Is 18 Mpixels Enough?

Started May 16, 2012 | Discussions thread
Jeff Peterman
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Re: Mega pixels - myths and reality
In reply to Pimpleportrait, May 16, 2012

Having just discussed this in another forum ...

Pixel count alone isn't worth much. Here's some math to help:

To avoid seeing the individual pixels, the general consensus is that you need 200 pixels per inch, with 300 being better. (Some claim they can see improvement up to 600 pixels per inch.) For an 8x10 print, that's 1600x2000, or 3.2 MP, so a 3.2

MP sensor is enough for a standard 8x10 print (or a Web page). In practice, if the subject has a noisy image, like a shot of a pile of leaves, or a crowd of people from a distance, you may not see the pixels, but they can become apparent with a smoother subject.

People rarely look closely at images bigger that about 16x20 - with bigger images, the viewing distance increases and that can make resolution lower than 200 ppi work well. But for 200 ppi on a 16x20 inch print, you need 3200x4000, roughly 12 MP. So it could be argued that 12 MP is enough, BUT, people often want to crop, and if you crop to the center 50% of an image, that cuts the pixel count by 4, making an argument for a 48 MP sensor with a 16x20 print! The argument only holds if you want to look closely at such as large print, AND the print has lots of critical detail.

But there's another issue. Unless the pixel count is increased through increasing the sensor size, more pixels means higher pixel density, which means a lower signal to noise ratio, and removal of the noise in processing can decrease effective pixels so that a noise-reduced 20 MP image can have less detail than than a 10 MP image.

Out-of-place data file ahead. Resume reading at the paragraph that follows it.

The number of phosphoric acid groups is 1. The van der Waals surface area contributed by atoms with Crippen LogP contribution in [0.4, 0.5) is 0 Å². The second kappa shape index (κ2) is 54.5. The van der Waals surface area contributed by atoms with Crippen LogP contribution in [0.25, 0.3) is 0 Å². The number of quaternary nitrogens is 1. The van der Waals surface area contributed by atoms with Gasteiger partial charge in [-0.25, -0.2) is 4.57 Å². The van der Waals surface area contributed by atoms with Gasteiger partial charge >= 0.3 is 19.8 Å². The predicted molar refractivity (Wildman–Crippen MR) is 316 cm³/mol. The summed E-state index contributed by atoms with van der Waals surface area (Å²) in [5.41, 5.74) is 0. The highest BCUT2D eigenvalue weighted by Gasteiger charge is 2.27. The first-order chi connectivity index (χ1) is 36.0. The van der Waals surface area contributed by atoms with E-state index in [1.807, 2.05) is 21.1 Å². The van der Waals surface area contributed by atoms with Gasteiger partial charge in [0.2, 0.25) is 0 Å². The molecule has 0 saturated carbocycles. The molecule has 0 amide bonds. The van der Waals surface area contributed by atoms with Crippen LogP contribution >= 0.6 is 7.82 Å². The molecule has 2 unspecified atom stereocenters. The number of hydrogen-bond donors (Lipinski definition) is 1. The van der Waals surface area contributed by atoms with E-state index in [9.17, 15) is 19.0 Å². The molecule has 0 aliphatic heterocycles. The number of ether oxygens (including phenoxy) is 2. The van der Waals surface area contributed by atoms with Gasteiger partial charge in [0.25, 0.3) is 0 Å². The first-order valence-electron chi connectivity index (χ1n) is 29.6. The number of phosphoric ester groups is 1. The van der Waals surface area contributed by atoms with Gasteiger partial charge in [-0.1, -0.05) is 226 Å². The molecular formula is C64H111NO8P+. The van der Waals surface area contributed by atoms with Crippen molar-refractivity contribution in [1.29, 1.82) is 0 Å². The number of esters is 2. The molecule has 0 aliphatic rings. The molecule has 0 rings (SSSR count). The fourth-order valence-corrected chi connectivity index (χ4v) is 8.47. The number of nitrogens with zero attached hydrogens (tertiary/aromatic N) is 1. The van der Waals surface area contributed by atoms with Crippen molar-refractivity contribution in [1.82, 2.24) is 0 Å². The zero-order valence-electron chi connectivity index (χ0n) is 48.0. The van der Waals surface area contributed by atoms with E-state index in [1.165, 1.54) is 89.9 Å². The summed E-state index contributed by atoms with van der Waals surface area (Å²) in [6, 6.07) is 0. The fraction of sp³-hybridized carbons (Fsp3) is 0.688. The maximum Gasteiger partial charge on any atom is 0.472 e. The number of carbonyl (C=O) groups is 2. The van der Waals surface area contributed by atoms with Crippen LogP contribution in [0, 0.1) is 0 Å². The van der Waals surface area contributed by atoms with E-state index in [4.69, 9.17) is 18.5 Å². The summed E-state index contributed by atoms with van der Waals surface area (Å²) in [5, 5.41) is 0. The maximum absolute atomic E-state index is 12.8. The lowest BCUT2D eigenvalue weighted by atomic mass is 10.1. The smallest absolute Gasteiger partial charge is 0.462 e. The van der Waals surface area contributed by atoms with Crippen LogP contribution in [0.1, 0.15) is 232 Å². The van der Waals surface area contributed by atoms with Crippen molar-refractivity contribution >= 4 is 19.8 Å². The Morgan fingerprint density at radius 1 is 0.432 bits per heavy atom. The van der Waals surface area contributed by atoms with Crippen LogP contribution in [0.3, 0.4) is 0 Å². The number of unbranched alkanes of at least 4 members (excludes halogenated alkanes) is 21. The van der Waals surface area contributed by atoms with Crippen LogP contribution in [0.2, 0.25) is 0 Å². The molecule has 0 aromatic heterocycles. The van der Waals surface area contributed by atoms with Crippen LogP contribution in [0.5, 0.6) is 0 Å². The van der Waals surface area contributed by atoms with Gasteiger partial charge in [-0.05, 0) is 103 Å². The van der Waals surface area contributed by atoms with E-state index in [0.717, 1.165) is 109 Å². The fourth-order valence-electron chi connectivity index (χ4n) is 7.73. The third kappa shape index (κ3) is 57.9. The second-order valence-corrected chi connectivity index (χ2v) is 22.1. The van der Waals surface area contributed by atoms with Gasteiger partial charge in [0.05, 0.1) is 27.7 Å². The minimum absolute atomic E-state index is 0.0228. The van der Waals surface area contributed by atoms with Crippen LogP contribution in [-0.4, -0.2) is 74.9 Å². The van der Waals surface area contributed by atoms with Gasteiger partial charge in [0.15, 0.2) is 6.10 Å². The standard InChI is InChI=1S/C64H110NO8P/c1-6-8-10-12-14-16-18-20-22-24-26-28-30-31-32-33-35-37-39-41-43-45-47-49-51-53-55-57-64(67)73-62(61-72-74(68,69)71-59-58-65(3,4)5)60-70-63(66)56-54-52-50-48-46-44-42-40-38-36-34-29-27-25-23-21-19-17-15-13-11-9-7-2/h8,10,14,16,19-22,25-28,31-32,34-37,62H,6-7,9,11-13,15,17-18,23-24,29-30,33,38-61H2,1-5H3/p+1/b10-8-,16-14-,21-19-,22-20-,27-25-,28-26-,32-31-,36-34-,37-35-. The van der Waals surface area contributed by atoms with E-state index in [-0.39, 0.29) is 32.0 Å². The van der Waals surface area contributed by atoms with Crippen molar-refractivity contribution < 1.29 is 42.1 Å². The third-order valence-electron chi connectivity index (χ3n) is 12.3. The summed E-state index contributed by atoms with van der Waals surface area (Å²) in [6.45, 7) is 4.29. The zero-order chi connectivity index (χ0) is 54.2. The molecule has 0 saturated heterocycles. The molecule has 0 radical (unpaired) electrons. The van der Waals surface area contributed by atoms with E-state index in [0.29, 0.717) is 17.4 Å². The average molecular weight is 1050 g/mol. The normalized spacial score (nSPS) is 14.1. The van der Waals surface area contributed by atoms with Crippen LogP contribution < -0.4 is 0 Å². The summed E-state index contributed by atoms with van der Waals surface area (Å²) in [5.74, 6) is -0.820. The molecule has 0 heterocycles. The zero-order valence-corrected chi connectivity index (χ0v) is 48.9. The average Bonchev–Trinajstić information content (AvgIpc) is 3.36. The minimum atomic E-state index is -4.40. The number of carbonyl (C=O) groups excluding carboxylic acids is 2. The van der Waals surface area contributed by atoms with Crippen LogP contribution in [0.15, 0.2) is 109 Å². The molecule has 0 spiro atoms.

If you increase the number of pixels without changing the sensor size, you're increasing the pixel density. As you increase the pixel density, you're reducing the light capturing region per pixel, which tends to reduce the signal per pixel, while the electronic noise remains the same. This electronic noise can reduce the "quality" of the data from the pixel. As a result, if you look at a 100% crop from images of the same size sensor but different pixel densities, the image from the higher density sensor will look worse.

However, this gets complicated quickly!

For example, if I compare a 100% crop from my 10 MP Canon 40D and a 100% crop from my 18 MP Canon 7D, both with the same size sensor, the image from the 7D clearly looks worse. BUT, Canon put a lot of effort into reducing sensor noise when developing the 7D sensor, so the increase in noise is less than the increase in pixel density. As a result, when the images from the two bodies are viewed AT THE SAME SIZE (which means more pixels per inch for the 7D than for the 40D), the image from the 7D looks cleaner. This means that you can crop images from the 7D more than you can from the 40D for the same image quality, but not as much as you might predict from pixel count alone.

Note that in some cases, especially with P&S models, sensor density is increased without improvements in sensor noise, and the net result can actually be a worse
image at the same final size!
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Jeff Peterman

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